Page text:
Need to store objects in an STL container? Need polymorphic behaviour meaning you’ll need to store pointers to a base class? Want to use a smart pointer to avoid memory leaks? Planning on using auto_ptr because it’s available as part of C++? Before you go any further, try this little quiz.
Question: I should use auto_ptr if I want to store pointers to heap allocated objects in STL containers, right?
Answer: No… no no no!
The C++ standard explicitly states that an STL element must be “copy-constructible” and “assignable”. It also explicitly states that the behaviour of storing an auto_ptr in an STL container is undefined. Ok, fair enough… but why?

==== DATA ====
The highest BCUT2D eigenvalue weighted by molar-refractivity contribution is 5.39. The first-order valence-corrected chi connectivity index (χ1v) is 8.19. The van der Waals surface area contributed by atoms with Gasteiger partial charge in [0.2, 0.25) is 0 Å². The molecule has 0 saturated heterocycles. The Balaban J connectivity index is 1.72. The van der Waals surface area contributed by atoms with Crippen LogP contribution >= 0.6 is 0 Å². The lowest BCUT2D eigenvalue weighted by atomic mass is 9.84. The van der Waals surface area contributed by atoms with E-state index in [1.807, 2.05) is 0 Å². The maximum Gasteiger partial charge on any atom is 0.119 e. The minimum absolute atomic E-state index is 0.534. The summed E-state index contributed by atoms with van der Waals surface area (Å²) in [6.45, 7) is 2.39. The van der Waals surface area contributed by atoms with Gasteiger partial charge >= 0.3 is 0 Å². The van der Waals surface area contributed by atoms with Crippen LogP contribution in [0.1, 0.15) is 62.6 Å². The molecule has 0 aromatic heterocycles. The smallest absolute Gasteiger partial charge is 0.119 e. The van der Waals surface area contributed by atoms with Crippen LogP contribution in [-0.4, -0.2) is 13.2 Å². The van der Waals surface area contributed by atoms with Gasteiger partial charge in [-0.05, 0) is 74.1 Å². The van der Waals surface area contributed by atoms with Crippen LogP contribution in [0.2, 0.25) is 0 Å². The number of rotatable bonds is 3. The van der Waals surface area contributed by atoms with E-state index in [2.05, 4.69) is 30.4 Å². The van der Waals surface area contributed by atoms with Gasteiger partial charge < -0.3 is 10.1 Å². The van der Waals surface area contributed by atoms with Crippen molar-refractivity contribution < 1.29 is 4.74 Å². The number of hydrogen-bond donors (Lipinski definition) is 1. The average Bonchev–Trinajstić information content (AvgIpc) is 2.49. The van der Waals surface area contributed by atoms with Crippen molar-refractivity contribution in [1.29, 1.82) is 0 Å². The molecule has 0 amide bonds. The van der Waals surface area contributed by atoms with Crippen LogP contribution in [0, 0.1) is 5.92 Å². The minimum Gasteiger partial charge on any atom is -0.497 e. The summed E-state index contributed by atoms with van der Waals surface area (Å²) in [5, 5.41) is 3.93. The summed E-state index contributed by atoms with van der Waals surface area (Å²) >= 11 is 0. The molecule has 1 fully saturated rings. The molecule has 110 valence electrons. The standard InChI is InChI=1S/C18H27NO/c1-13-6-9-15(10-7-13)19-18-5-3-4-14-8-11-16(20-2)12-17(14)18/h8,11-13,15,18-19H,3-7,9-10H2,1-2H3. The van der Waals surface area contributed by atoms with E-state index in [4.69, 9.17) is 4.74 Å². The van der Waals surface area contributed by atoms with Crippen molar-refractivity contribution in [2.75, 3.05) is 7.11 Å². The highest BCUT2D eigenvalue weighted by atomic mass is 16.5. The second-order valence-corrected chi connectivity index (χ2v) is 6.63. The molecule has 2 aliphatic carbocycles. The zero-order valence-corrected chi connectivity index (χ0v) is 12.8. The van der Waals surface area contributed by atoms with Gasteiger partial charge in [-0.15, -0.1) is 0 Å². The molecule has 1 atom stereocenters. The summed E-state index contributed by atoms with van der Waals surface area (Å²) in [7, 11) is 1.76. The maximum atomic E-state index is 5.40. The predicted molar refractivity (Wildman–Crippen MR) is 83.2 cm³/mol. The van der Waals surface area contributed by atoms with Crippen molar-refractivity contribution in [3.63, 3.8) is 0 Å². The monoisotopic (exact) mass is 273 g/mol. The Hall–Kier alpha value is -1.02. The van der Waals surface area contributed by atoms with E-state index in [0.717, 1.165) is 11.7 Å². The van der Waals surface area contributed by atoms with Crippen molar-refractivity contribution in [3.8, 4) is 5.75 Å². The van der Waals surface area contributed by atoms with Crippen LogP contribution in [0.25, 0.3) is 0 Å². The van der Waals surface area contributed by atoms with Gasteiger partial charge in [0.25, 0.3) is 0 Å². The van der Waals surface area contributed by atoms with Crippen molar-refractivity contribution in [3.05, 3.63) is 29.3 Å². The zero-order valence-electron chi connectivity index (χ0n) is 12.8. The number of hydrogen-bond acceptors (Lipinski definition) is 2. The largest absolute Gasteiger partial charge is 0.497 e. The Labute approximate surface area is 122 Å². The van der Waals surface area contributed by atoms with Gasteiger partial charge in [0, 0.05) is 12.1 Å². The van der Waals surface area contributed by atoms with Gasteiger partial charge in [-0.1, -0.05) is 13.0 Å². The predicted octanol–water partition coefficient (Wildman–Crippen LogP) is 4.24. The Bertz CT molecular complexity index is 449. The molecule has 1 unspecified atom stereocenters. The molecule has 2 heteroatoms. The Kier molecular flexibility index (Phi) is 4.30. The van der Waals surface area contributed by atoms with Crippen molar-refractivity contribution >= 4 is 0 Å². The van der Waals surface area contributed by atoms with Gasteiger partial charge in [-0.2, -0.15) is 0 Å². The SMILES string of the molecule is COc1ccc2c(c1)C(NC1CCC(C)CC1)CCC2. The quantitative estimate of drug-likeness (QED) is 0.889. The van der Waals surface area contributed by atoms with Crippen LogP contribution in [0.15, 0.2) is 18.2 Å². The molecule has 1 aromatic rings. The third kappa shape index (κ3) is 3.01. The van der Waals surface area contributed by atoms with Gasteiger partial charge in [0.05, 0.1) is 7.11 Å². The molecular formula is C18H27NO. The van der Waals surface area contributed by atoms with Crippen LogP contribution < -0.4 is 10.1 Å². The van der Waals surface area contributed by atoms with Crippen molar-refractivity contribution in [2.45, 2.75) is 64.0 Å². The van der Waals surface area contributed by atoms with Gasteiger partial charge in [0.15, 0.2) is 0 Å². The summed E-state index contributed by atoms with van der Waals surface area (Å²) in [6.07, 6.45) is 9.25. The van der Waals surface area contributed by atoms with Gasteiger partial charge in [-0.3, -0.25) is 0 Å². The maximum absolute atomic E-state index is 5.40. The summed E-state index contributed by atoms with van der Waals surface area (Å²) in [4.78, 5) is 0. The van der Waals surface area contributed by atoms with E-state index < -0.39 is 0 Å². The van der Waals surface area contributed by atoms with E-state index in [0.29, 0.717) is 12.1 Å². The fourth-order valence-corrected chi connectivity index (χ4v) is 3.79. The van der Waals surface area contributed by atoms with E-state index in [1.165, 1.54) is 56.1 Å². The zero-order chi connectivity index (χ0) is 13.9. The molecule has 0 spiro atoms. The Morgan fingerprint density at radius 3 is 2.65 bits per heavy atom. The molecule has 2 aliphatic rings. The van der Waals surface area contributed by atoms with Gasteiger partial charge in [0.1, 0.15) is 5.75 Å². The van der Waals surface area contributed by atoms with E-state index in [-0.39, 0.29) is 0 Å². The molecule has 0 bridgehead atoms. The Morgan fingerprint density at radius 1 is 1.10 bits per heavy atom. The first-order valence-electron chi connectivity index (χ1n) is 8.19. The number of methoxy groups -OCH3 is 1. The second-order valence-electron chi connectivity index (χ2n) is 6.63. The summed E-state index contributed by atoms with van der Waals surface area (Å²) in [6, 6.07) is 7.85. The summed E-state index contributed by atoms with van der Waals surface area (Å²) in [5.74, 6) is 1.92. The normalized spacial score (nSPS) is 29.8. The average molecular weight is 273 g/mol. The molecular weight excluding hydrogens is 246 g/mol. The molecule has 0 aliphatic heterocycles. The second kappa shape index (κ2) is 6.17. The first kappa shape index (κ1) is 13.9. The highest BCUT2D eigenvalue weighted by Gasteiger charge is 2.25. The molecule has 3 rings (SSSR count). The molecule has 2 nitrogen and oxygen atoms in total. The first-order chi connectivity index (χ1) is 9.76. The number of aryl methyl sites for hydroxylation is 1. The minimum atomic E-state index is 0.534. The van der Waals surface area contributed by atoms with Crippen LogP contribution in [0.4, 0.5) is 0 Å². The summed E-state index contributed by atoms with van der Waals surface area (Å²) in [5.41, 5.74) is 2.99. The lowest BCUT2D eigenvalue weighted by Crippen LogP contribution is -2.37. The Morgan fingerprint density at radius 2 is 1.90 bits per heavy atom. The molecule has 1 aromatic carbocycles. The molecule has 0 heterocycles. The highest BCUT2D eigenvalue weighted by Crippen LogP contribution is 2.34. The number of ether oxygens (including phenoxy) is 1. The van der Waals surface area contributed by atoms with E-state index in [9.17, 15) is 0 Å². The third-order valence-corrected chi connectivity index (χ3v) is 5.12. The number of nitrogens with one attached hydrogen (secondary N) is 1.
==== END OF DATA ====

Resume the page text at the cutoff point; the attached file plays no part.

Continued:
The auto_ptr has move semantics and not copy or reference semantics. This means, if you assign it to another auto_ptr the pointer the new auto_ptr takes ownership of the resource being managed and the old auto_ptr has its internal pointer set to NULL. Things in an STL container have a habit of getting copying about (either explicitly or implicitly) and so the auto_ptrs you store in there end up being arbitrarily set to NULL.
If you need a good reference covering smart pointers, take a look at the shared_ptr, which is part of Boost.